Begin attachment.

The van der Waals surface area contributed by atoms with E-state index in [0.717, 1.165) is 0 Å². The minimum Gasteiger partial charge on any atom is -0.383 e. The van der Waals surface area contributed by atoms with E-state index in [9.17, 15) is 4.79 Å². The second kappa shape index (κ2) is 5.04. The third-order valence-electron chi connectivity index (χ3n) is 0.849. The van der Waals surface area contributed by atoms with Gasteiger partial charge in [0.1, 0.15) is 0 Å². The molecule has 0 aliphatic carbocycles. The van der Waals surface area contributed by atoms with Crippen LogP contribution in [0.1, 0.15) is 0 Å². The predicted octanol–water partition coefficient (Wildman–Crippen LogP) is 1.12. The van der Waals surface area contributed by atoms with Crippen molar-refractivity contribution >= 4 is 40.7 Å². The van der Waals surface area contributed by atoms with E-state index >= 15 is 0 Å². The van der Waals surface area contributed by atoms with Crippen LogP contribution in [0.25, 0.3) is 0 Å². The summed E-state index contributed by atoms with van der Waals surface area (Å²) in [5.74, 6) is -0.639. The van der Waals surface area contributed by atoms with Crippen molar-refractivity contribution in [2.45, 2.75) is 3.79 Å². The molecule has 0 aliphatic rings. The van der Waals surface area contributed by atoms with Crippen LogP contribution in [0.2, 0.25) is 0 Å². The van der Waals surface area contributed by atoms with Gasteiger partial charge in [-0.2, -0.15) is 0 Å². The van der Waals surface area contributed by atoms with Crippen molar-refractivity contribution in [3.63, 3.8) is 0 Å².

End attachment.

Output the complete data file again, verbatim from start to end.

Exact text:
The van der Waals surface area contributed by atoms with E-state index in [0.717, 1.165) is 0 Å². The minimum Gasteiger partial charge on any atom is -0.383 e. The van der Waals surface area contributed by atoms with E-state index in [9.17, 15) is 4.79 Å². The second kappa shape index (κ2) is 5.04. The third-order valence-electron chi connectivity index (χ3n) is 0.849. The van der Waals surface area contributed by atoms with Gasteiger partial charge in [0.1, 0.15) is 0 Å². The molecule has 0 aliphatic carbocycles. The van der Waals surface area contributed by atoms with Crippen LogP contribution in [0.1, 0.15) is 0 Å². The predicted octanol–water partition coefficient (Wildman–Crippen LogP) is 1.12. The van der Waals surface area contributed by atoms with Crippen molar-refractivity contribution >= 4 is 40.7 Å². The van der Waals surface area contributed by atoms with E-state index >= 15 is 0 Å². The van der Waals surface area contributed by atoms with Crippen LogP contribution in [0.25, 0.3) is 0 Å². The summed E-state index contributed by atoms with van der Waals surface area (Å²) in [5.74, 6) is -0.639. The van der Waals surface area contributed by atoms with Crippen molar-refractivity contribution in [2.45, 2.75) is 3.79 Å². The molecule has 0 aliphatic rings. The van der Waals surface area contributed by atoms with Crippen LogP contribution in [0.2, 0.25) is 0 Å². The van der Waals surface area contributed by atoms with Gasteiger partial charge in [-0.2, -0.15) is 0 Å². The van der Waals surface area contributed by atoms with Crippen molar-refractivity contribution in [3.63, 3.8) is 0 Å².